Resuscitative endovascular balloon occlusion of the aorta (REBOA) in a pediatric swine liver injury model: A pilot study

Kaeli J. Yamashiro, Andrew M. Wishy, Carl A. Beyer, Harris W. Kashtan, Laura A. Galganski, J. Kevin Grayson, M. Austin Johnson, Jacob T. Stephenson, A. Francois Trappey

Research output: Contribution to journalArticle

Abstract

Background: Resuscitative endovascular balloon occlusion of the aorta (REBOA) has not been studied in children. We hypothesized that REBOA was feasible and would improve hemorrhage control and survival time, compared to no aortic occlusion, in a pediatric swine liver injury model. Methods: Pediatric swine were randomized to Zone 1 REBOA or no intervention (control). Piglets underwent a partial liver amputation and free hemorrhage followed by either REBOA or no intervention for 30 min, then a damage control laparotomy and critical care for 4 h. Results: Compared to control piglets (n = 5), REBOA piglets (n = 6) had less blood loss (34.0 ± 1.6 vs 61.3 ± 2.5 mL/kg, p < 0.01), higher end hematocrit (28.1 ± 2.1 vs 17.1 ± 4.1%, p = 0.03), higher end creatinine (1.4 ± 0.1 vs 1.2 ± 0.1 mg/dL, p = 0.05), higher end ALT and AST (56 ± 4 vs 32 ± 6 U/L, p = 0.01 and 155 ± 26 vs 69 ± 25 U/L, p = 0.05) and required more norepinephrine during critical care (1.4 ± 0.3 vs 0.3 ± 0.3 mg/kg, p = 0.04). All REBOA piglets survived, whereas 2 control piglets died, p = 0.10. Conclusion: In pediatric swine, 30 min of REBOA is feasible, decreases blood loss after liver injury and may improve survival. Level of evidence: Level 1.

Original languageEnglish (US)
JournalJournal of pediatric surgery
DOIs
StateAccepted/In press - Jan 1 2019

Fingerprint

Balloon Occlusion
Aorta
Swine
Pediatrics
Liver
Wounds and Injuries
Critical Care
Hemorrhage
Amputation
Hematocrit
Laparotomy
Creatinine
Norepinephrine

Keywords

  • Pediatric abdominal trauma
  • Pediatric resuscitation balloon occlusion of the aorta
  • Pediatric trauma animal model
  • Resuscitative balloon occlusion of the aorta

ASJC Scopus subject areas

  • Surgery
  • Pediatrics, Perinatology, and Child Health

Cite this

Yamashiro, K. J., Wishy, A. M., Beyer, C. A., Kashtan, H. W., Galganski, L. A., Grayson, J. K., ... Trappey, A. F. (Accepted/In press). Resuscitative endovascular balloon occlusion of the aorta (REBOA) in a pediatric swine liver injury model: A pilot study. Journal of pediatric surgery. https://doi.org/10.1016/j.jpedsurg.2019.10.013

Resuscitative endovascular balloon occlusion of the aorta (REBOA) in a pediatric swine liver injury model : A pilot study. / Yamashiro, Kaeli J.; Wishy, Andrew M.; Beyer, Carl A.; Kashtan, Harris W.; Galganski, Laura A.; Grayson, J. Kevin; Johnson, M. Austin; Stephenson, Jacob T.; Trappey, A. Francois.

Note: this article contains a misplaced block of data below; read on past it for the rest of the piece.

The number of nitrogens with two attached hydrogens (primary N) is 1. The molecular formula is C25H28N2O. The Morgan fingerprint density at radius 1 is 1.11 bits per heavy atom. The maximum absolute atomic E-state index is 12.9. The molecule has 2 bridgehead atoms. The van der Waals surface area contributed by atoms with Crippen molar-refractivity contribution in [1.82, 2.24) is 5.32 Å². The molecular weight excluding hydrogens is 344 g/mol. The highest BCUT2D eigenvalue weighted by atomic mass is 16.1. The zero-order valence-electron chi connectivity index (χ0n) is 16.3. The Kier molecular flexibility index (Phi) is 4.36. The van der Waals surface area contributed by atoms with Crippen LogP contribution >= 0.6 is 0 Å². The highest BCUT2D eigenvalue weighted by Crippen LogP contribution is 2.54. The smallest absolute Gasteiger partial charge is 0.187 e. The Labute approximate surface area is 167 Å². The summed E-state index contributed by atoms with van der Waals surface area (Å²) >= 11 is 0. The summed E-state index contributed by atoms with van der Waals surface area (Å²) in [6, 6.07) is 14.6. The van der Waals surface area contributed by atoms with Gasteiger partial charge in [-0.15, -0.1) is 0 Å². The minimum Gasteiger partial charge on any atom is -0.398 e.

In: Journal of pediatric surgery, 01.01.2019.

Research output: Contribution to journalArticle

Yamashiro, Kaeli J. ; Wishy, Andrew M. ; Beyer, Carl A. ; Kashtan, Harris W. ; Galganski, Laura A. ; Grayson, J. Kevin ; Johnson, M. Austin ; Stephenson, Jacob T. ; Trappey, A. Francois. / Resuscitative endovascular balloon occlusion of the aorta (REBOA) in a pediatric swine liver injury model : A pilot study. In: Journal of pediatric surgery. 2019.
@article{e188f7a8a15c40dfacda15c2df49b09d,
title = "Resuscitative endovascular balloon occlusion of the aorta (REBOA) in a pediatric swine liver injury model: A pilot study",
abstract = "Background: Resuscitative endovascular balloon occlusion of the aorta (REBOA) has not been studied in children. We hypothesized that REBOA was feasible and would improve hemorrhage control and survival time, compared to no aortic occlusion, in a pediatric swine liver injury model. Methods: Pediatric swine were randomized to Zone 1 REBOA or no intervention (control). Piglets underwent a partial liver amputation and free hemorrhage followed by either REBOA or no intervention for 30 min, then a damage control laparotomy and critical care for 4 h. Results: Compared to control piglets (n = 5), REBOA piglets (n = 6) had less blood loss (34.0 ± 1.6 vs 61.3 ± 2.5 mL/kg, p < 0.01), higher end hematocrit (28.1 ± 2.1 vs 17.1 ± 4.1{\%}, p = 0.03), higher end creatinine (1.4 ± 0.1 vs 1.2 ± 0.1 mg/dL, p = 0.05), higher end ALT and AST (56 ± 4 vs 32 ± 6 U/L, p = 0.01 and 155 ± 26 vs 69 ± 25 U/L, p = 0.05) and required more norepinephrine during critical care (1.4 ± 0.3 vs 0.3 ± 0.3 mg/kg, p = 0.04). All REBOA piglets survived, whereas 2 control piglets died, p = 0.10. Conclusion: In pediatric swine, 30 min of REBOA is feasible, decreases blood loss after liver injury and may improve survival. Level of evidence: Level 1.",